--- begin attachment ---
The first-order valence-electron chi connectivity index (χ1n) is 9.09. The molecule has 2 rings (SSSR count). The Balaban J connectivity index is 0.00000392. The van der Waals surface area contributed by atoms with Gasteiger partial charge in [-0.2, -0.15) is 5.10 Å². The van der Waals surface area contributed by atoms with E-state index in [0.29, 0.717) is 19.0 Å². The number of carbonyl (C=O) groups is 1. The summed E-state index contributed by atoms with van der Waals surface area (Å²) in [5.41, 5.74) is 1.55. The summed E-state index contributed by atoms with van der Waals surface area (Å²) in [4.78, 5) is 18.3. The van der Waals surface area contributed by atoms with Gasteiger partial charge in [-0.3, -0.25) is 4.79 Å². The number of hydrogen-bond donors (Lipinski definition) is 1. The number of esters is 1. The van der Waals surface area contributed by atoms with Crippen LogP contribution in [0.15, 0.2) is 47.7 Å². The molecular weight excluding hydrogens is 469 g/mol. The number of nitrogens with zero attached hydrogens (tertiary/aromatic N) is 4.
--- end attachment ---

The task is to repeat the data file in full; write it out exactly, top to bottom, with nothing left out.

The first-order valence-electron chi connectivity index (χ1n) is 9.09. The molecule has 2 rings (SSSR count). The Balaban J connectivity index is 0.00000392. The van der Waals surface area contributed by atoms with Gasteiger partial charge in [-0.2, -0.15) is 5.10 Å². The van der Waals surface area contributed by atoms with E-state index in [0.29, 0.717) is 19.0 Å². The number of carbonyl (C=O) groups is 1. The summed E-state index contributed by atoms with van der Waals surface area (Å²) in [5.41, 5.74) is 1.55. The summed E-state index contributed by atoms with van der Waals surface area (Å²) in [4.78, 5) is 18.3. The van der Waals surface area contributed by atoms with Gasteiger partial charge in [-0.3, -0.25) is 4.79 Å². The number of hydrogen-bond donors (Lipinski definition) is 1. The number of esters is 1. The van der Waals surface area contributed by atoms with Crippen LogP contribution in [0.15, 0.2) is 47.7 Å². The molecular weight excluding hydrogens is 469 g/mol. The number of nitrogens with zero attached hydrogens (tertiary/aromatic N) is 4.